Planning, home processing, water testing, meat, dairy, Northeast Center for Food Entrepreneurship, Small Scale Food Processors Association
Value-added processing can be very simple to extremely complex. Adding value can be something as simple as sorting fruits and vegetables by size and selling through unique packaging to the complexity of processing salsa, jams, jellies, chutney, and meat animals. Value-added processing is a means to utilize produce not used for fresh market sales and the surplus of product during the growing season. Depending on the raw ingredients and the final product there are usually processing regulations that need to be addressed.
When undertaking a new enterprise or making changes in a farm business it is important to do a business plan to test the feasibility of the idea. To be successful in a value-added venture, marketing is critical for success. Business planning provides a framework from which to understand the market and design strategies to compete successfully.
NYS residents can seek a 20-C license exemption from the NYS Department of Agriculture and Markets to produce breads, rolls, cookies, cakes, brownies, fudge, and double-crust pies for wholesale and retail agricultural venues such as farms, farm stands, farmers markets, craft fairs, and flea markets. The exemption can also be used for the making of traditional jams, jellies, marmalades made with high acid/low pH fruits, repackaging/blending of spices or herbs, snack items such as popcorn and peanut brittle and candy (excluding chocolate).
The NYS Department of Agriculture and Markets Division of Food Safety and Inspection is responsible for food safety inspections and regulations.
Potable water is necessary for any food processing activity. Private water sources (water wells) will need to be tested by a certified laboratory as part of the licensing process. Be certain that the company that you choose can provide you with the service that you are seeking. Some companies will only provide absence or presence results without quantification.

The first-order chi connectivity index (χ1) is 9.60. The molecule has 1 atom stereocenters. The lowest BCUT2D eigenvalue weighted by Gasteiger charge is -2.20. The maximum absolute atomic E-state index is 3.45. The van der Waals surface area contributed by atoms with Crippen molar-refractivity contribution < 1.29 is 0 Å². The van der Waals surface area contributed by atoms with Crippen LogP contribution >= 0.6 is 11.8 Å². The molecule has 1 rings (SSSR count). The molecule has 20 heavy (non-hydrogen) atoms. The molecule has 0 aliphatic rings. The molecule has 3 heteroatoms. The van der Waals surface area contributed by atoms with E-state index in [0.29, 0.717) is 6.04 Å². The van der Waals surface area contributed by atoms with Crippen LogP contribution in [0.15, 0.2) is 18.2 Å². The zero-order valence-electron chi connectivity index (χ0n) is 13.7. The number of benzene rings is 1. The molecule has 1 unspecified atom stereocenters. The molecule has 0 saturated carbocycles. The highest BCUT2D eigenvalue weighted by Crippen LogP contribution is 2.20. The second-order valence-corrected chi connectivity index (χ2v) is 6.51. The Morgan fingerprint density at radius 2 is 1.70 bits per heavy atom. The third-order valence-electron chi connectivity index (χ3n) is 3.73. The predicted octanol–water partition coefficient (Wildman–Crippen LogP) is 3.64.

Many consumers are interested in purchasing meat directly from the livestock or poultry producer. Two ways for farmers to realize higher returns for their farm products are to take over some of the traditional roles of middlemen or to shift completely to direct marketing. Meat regulations and their interpretation can be confusing. A Resource Guide to Direct Marketing Livestock and Poultry (revised March 2010) delves into compliance issues based on the marketing channel selected to sell meat products.
Some dairy farmers believe that manufacturing cheese or yogurt from milk produced on the farm is a way to capture more value out of the market place. Getting-Started-in-Small-Scale-Dairy-Processing provides a laundry list of considerations when starting a dairy processing enterprise.
Off-Farm Processing: Suggested First Steps to Entering Direct Sales for Dairy Farmers shows that most farmers made little to no profit when engaging in a processing venture.
One suggestion is that farmers might contract with a nearby processing facility to have products made with milk produced from their farm. The farmer could develop their specialty recipe and label but not do the actual processing.
The Cornell University Dairy Foods Extension program provides information and training programs to the dairy production and processing sector. People processing their milk are required to secure a basic dairy sanitarian’s license.
The Northeast Center for Food Entrepreneurship (NECFE) (Geneva, NY) provides educational materials and guidance in product process development, product safety evaluation, regulatory compliance, linkages between business assistance and financial sources, referrals to local suppliers, and service providers.
The members of the Small Scale Food Processors Association work together to conduct joint marketing at specialty food shows, provide mentoring to new processors and those considering starting a food processing business, purchase cooperative and advertise together.
The Finger Lakes Food Processing Cluster Initiative is a coordinated effort through the Center for Integrated Manufacturing Studies at Rochester Institute of Technology in conjunction with the Economic Development Administration, U. S. Department of Labor, U. S. Small Business Administration, and NYS Pollution Prevention Institute.
Last updated July 26, 2019